Now that you know what you are looking for in past pays, I’ll provide a few details on how to file amended tax returns.
To change past taxable retired pay into tax-free pay, you have to file a separate amended tax return (IRS Form 1040X) for each tax filing year in involved. You are filing to get a tax refund for the income you paid taxes on that should have been tax-free had the VA Waiver amount been applied during the retro period.
Some details about how to apply for the tax refund were discussed in a recent article on this blog by Curt Sheldon, one of our guest authors. See Curt’s article for his practical insights at http://moaablogs.org/financial/2012/02/va-disability-benefits-retirement-pay-and-your-taxes/.
The tax code limits the time period to file amended tax returns due to the award of retroactive VA compensation to 4 years from the time of filing the taxes being amended. So a tax filing from 2008 can be amended in 2012. See IRS Publication 525 page 17 for more details (http://www.irs.gov/pub/irs-pdf/p525.pdf).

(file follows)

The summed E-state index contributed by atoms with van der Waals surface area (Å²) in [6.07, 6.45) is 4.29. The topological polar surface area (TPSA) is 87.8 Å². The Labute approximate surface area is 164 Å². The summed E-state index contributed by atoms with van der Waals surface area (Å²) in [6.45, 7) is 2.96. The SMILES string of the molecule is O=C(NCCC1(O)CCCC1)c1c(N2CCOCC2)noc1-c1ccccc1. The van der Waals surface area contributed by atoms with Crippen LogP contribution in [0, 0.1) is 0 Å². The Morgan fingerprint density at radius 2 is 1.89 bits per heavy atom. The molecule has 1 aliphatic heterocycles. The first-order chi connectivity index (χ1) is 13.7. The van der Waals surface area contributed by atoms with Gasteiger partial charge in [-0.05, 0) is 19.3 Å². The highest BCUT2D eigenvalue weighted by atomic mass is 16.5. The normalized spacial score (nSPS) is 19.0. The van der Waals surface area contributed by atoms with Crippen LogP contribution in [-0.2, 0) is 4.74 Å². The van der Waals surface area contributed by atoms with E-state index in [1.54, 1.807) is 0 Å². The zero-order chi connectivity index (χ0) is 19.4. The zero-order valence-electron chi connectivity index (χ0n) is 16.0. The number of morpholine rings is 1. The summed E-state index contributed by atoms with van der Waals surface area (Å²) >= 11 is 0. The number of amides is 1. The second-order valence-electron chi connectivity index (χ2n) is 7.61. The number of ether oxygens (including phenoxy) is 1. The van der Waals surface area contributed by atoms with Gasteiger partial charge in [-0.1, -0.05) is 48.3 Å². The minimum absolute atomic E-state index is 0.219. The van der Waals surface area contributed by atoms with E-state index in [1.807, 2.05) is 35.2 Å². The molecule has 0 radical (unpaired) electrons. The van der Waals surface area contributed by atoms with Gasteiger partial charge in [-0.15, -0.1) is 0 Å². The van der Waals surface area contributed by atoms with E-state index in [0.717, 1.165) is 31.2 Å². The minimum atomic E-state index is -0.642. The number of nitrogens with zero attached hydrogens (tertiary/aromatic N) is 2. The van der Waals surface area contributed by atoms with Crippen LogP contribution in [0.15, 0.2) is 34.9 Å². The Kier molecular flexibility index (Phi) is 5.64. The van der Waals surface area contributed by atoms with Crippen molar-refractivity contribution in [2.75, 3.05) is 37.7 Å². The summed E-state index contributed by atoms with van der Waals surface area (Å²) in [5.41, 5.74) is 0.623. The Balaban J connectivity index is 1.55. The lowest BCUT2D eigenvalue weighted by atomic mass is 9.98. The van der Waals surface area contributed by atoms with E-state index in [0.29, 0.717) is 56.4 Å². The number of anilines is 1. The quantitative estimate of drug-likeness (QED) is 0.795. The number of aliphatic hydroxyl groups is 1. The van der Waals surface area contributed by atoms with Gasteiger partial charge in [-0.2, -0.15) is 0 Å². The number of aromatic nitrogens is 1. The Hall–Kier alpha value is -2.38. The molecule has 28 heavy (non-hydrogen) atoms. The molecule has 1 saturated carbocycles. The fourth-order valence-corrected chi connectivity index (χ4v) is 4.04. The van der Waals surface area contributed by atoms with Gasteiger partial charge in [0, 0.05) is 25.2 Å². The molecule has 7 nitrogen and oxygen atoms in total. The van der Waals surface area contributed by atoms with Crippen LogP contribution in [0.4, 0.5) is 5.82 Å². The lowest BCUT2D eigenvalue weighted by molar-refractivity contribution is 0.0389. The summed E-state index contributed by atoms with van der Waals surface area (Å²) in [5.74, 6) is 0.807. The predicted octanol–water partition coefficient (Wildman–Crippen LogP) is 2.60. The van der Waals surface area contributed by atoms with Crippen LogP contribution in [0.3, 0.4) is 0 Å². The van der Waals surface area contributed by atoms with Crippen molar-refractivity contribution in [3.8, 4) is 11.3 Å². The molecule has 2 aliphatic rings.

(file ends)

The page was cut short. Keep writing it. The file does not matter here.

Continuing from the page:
As Curt states in his article, the burden is on you to provide the background documents to make your case when you file the amended returns. Be sure to put yourself in the shoes of the IRS official reviewing your case. Assume you know nothing about VA disability compensation, military retired pay, or retroactive VA awards. Now what paperwork would you need to convince you the amended tax return is spot on?
Best wishes. When all else fails, consult an expert tax specialist.
** Technically there could be a VA Waiver amount if your retirement pay multiplier used a greater Service disability rating rather than your years of service retired pay multiplier.